Magic to conjure up academic skills for dissertation support




This project uses magic to explore dissertation skills with students. Students in a session on preparing for the dissertation learnt a magic trick and then used their experience of learning the trick to reflect and to develop narratives around their dissertation topic focussing on the skills of researching and writing. We compared the results of the intervention group to those of a control group (who were given the same session but excluding the magic trick). The teaching sessions integrated skills essential for completing the dissertation such as critical thinking, linking, metacognitive reflection, and conceptualising the process of a long project. Previous research has suggested that using magic can stimulate curiosity, engage and motivate students, and that they will find the session more memorable (see Moss, Irons and Boland, 2017; Wiseman and Watt, 2020; Wiseman, Wiles and Watt, 2021)


The presentation reported the findings from pre- and post-session questionnaires completed by participants to evaluate the use of a magic trick in teaching dissertation skills by:


  • Evaluating the effectiveness of using a magic trick to teach dissertation skills.
  • Evaluating the use of magic to make skills teaching more memorable.
  • Evaluating the use of magic to support motivation and positive emotions around dissertation tasks.
  • Evaluating the use of magic to counter some of the negative affects students encounter such as lack of motivation or negative self-efficacy beliefs.

Author Biographies

Emma Kimberley, University of Northampton

Emma Kimberley is a Learning Development tutor at the University of Northampton. Her research interests are in reading and in the affective and emotional context of academic skills.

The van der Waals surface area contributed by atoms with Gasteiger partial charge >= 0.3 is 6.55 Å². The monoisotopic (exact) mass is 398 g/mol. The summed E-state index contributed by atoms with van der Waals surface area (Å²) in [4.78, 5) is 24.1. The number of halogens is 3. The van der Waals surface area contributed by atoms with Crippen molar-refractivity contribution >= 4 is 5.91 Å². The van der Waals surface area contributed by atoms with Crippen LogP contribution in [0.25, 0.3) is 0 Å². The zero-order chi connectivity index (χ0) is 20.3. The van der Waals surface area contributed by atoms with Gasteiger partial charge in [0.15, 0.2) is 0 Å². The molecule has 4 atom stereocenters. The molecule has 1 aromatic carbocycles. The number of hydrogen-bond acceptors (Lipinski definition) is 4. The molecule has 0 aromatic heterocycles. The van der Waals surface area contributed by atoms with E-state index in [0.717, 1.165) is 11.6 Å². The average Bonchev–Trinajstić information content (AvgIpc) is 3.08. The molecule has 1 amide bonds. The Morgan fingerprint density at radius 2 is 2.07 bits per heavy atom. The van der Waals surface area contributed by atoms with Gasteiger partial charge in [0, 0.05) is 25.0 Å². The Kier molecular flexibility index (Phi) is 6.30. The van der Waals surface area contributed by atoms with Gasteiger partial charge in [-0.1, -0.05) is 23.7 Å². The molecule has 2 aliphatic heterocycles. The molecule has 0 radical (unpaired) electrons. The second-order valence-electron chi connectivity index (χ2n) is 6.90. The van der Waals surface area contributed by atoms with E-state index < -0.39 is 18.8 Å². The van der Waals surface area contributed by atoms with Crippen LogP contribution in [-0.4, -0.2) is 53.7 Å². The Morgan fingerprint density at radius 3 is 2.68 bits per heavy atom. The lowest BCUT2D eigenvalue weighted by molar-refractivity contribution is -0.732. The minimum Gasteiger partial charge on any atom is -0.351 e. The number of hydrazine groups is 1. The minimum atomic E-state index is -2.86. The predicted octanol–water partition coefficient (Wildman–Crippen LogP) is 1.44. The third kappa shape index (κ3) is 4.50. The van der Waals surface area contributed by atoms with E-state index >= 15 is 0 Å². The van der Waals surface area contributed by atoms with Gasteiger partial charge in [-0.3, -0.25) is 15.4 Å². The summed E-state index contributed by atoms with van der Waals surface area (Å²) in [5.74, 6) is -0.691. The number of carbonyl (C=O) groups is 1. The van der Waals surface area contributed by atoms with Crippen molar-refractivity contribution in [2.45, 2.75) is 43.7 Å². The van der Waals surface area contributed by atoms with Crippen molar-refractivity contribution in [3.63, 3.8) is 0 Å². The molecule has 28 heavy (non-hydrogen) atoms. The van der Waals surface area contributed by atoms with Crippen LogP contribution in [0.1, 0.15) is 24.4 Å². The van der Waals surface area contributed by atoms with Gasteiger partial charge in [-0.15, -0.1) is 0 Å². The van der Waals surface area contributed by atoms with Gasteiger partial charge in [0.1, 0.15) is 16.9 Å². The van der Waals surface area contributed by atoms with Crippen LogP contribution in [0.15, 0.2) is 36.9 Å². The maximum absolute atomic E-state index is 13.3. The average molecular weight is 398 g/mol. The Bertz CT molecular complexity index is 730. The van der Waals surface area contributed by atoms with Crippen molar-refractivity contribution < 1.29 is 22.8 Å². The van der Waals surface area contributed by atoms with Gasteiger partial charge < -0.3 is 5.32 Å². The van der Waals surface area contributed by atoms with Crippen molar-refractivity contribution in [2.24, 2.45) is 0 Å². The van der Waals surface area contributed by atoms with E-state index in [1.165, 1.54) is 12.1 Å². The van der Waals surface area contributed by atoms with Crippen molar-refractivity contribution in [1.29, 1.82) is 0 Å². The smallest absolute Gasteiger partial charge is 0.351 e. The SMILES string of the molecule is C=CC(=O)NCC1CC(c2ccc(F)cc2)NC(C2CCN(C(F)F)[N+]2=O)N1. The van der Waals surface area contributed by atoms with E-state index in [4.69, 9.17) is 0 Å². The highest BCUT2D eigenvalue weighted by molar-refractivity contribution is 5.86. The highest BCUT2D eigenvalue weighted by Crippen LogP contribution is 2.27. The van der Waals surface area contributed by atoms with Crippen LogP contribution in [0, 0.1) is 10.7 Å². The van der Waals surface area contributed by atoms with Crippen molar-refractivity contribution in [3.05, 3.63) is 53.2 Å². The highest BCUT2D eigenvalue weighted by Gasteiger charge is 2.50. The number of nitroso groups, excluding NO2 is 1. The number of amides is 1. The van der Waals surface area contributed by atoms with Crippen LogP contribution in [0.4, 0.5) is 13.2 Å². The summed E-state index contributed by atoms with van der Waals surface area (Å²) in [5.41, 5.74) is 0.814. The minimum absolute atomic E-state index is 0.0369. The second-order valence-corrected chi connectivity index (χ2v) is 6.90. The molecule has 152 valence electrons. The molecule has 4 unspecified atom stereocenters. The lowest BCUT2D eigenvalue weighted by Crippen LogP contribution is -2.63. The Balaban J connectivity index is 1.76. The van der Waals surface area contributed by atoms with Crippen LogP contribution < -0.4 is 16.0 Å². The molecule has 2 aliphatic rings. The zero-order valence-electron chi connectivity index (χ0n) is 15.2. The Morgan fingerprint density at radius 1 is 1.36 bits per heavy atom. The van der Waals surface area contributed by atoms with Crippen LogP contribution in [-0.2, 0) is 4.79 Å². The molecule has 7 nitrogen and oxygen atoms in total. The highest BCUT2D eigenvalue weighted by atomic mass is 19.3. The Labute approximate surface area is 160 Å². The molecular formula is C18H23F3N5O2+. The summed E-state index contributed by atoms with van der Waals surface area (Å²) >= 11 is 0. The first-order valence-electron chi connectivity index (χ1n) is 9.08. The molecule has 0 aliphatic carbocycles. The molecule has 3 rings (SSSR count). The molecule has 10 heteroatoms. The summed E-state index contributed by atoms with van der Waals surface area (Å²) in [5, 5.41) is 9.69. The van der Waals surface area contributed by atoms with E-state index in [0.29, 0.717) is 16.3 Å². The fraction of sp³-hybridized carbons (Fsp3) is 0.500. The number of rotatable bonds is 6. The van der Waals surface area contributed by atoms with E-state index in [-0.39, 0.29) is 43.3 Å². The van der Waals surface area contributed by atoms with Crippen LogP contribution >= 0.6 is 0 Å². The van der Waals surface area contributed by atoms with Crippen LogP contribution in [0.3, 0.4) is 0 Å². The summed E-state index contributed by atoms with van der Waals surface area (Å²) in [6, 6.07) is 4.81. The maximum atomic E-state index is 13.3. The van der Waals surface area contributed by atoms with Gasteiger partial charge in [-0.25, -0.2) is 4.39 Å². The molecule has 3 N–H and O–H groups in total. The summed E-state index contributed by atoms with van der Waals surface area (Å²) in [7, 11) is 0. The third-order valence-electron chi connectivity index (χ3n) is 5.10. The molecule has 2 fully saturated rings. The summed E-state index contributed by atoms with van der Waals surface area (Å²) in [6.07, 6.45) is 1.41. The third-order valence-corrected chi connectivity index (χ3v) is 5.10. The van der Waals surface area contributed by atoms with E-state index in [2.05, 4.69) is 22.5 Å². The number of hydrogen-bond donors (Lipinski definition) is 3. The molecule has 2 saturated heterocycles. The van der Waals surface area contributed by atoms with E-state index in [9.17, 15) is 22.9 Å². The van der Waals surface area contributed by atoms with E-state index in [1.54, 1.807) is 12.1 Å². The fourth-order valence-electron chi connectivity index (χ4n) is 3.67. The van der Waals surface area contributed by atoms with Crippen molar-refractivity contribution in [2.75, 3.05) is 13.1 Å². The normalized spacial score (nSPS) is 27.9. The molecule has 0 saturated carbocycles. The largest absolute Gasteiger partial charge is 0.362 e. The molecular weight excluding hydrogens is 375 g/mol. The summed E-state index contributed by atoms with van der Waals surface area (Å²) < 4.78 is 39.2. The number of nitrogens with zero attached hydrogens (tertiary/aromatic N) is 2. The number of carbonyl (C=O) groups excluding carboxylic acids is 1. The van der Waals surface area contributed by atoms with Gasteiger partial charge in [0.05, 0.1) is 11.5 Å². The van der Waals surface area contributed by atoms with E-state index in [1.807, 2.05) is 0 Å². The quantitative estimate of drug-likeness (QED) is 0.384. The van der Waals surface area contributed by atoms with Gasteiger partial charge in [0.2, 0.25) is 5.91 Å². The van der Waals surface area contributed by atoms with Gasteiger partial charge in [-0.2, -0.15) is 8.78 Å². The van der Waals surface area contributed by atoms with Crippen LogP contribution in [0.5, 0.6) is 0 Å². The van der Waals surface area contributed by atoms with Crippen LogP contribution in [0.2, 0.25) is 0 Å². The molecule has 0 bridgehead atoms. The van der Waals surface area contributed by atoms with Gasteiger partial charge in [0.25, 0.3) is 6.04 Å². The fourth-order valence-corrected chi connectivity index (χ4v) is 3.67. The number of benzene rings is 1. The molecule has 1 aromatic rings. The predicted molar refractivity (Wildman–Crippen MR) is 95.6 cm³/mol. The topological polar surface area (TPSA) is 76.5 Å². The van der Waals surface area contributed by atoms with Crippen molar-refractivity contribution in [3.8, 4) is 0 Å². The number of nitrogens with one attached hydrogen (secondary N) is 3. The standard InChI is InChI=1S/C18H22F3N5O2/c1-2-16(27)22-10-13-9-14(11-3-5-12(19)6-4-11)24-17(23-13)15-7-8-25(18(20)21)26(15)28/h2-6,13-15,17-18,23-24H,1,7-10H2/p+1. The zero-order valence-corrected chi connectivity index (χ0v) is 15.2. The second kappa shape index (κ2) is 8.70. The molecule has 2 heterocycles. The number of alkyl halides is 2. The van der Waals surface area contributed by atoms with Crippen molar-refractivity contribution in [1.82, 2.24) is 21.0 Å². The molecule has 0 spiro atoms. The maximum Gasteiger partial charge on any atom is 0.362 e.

Paul Rice, University of Northampton

Paul Rice is a Learning Development Tutor at the University of Northampton. He joined the department in 2009 and his specialist area is mathematics and statistics (including SPSS). Paul completed his Master’s in Education at the University of Northampton and his Statistics undergraduate studies at Reading University. His research interests are widespread and he often supports researchers with their data analysis. However, his own current research interest is in the area of using magic in education.

Amy West, University of Northampton

Amy West is a Learning Development tutor at the University of Northampton. Amy’s previous experience in the arts feeds into the performative elements of this project, and her experience teaching in schools aligns with the playful learning aspect. Her current research interests centre on the teaching and learning of critical thinking, active learning and the use of metaphor in teaching.


Cameron, J., Nairn, K. and Higgins, J. (2009) ‘Demystifying academic writing: reflections on emotions, know-how and academic identity’, Journal of Geography in Higher Education, 33(2), pp.269-284.

Forster, E. (2020) ‘Power and paragraphs: academic writing and emotion’, Journal of Learning Development in Higher Education, Issue 19, December, pp.1-14.

Moss, S., Irons, M. and Boland, M. (2017) ‘The magic of magic: the effect of magic tricks on subsequent engagement with lecture material’, British Journal of Educational Psychology, 87(1), pp.32-42.

Wiseman, R. and Watt, C. (2020) ‘Conjuring cognition: a review of educational magic-based interventions’, PeerJ, 8, e8747.

Wiseman, R., Wiles, A. and Watt, C. (2021) ‘Conjuring up creativity: the effect of performing magic tricks on divergent thinking’, PeerJ, 9, e11289.




How to Cite

Kimberley, E., Rice, P. and West, A. . (2022) “Magic to conjure up academic skills for dissertation support”, Journal of Learning Development in Higher Education, (25). doi: 10.47408/jldhe.vi25.977.